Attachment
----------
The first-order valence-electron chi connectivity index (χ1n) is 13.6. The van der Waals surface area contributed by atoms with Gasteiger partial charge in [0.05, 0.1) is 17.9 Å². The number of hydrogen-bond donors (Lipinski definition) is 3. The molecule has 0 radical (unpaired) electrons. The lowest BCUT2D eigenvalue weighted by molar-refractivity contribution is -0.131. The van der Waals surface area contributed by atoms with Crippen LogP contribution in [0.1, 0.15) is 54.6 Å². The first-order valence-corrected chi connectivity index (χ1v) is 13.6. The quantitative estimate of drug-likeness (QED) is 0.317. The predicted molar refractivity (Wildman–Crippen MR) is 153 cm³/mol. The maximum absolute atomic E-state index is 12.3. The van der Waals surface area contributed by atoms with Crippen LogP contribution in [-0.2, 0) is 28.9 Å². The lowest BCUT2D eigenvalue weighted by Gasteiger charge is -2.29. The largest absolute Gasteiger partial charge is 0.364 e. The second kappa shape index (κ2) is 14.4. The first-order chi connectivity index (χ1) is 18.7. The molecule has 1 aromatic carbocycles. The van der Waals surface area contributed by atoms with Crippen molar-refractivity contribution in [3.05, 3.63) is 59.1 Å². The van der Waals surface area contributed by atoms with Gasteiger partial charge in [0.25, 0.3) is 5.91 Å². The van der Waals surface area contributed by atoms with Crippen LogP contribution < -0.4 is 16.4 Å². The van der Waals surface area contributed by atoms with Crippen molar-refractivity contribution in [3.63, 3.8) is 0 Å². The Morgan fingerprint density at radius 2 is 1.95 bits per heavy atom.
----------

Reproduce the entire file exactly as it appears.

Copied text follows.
The first-order valence-electron chi connectivity index (χ1n) is 13.6. The van der Waals surface area contributed by atoms with Gasteiger partial charge in [0.05, 0.1) is 17.9 Å². The number of hydrogen-bond donors (Lipinski definition) is 3. The molecule has 0 radical (unpaired) electrons. The lowest BCUT2D eigenvalue weighted by molar-refractivity contribution is -0.131. The van der Waals surface area contributed by atoms with Crippen LogP contribution in [0.1, 0.15) is 54.6 Å². The first-order valence-corrected chi connectivity index (χ1v) is 13.6. The quantitative estimate of drug-likeness (QED) is 0.317. The predicted molar refractivity (Wildman–Crippen MR) is 153 cm³/mol. The maximum absolute atomic E-state index is 12.3. The van der Waals surface area contributed by atoms with Crippen LogP contribution in [-0.2, 0) is 28.9 Å². The lowest BCUT2D eigenvalue weighted by Gasteiger charge is -2.29. The largest absolute Gasteiger partial charge is 0.364 e. The second kappa shape index (κ2) is 14.4. The first-order chi connectivity index (χ1) is 18.7. The molecule has 1 aromatic carbocycles. The van der Waals surface area contributed by atoms with Crippen molar-refractivity contribution in [3.05, 3.63) is 59.1 Å². The van der Waals surface area contributed by atoms with Gasteiger partial charge in [0.25, 0.3) is 5.91 Å². The van der Waals surface area contributed by atoms with Crippen LogP contribution < -0.4 is 16.4 Å². The van der Waals surface area contributed by atoms with Crippen molar-refractivity contribution in [3.63, 3.8) is 0 Å². The Morgan fingerprint density at radius 2 is 1.95 bits per heavy atom.